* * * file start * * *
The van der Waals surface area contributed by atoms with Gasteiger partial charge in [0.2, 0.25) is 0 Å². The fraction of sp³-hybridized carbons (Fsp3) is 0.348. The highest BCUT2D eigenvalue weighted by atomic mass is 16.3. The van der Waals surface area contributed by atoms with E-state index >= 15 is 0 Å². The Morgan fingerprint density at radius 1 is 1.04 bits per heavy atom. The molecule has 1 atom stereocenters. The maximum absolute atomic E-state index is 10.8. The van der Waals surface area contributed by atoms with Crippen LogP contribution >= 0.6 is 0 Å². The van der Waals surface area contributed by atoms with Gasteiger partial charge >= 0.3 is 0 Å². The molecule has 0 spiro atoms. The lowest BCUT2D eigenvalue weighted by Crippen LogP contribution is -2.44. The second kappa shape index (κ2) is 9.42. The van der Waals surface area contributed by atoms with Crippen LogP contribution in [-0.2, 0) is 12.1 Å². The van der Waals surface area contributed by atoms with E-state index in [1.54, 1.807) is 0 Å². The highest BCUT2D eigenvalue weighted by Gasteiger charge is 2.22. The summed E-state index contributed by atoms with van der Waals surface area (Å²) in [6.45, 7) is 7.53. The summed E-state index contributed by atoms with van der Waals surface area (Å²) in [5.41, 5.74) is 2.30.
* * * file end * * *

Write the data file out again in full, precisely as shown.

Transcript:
The van der Waals surface area contributed by atoms with Gasteiger partial charge in [0.2, 0.25) is 0 Å². The fraction of sp³-hybridized carbons (Fsp3) is 0.348. The highest BCUT2D eigenvalue weighted by atomic mass is 16.3. The van der Waals surface area contributed by atoms with E-state index >= 15 is 0 Å². The Morgan fingerprint density at radius 1 is 1.04 bits per heavy atom. The molecule has 1 atom stereocenters. The maximum absolute atomic E-state index is 10.8. The van der Waals surface area contributed by atoms with Crippen LogP contribution >= 0.6 is 0 Å². The van der Waals surface area contributed by atoms with Gasteiger partial charge >= 0.3 is 0 Å². The molecule has 0 spiro atoms. The lowest BCUT2D eigenvalue weighted by Crippen LogP contribution is -2.44. The second kappa shape index (κ2) is 9.42. The van der Waals surface area contributed by atoms with Crippen LogP contribution in [-0.2, 0) is 12.1 Å². The van der Waals surface area contributed by atoms with E-state index in [1.54, 1.807) is 0 Å². The highest BCUT2D eigenvalue weighted by Gasteiger charge is 2.22. The summed E-state index contributed by atoms with van der Waals surface area (Å²) in [6.45, 7) is 7.53. The summed E-state index contributed by atoms with van der Waals surface area (Å²) in [5.41, 5.74) is 2.30.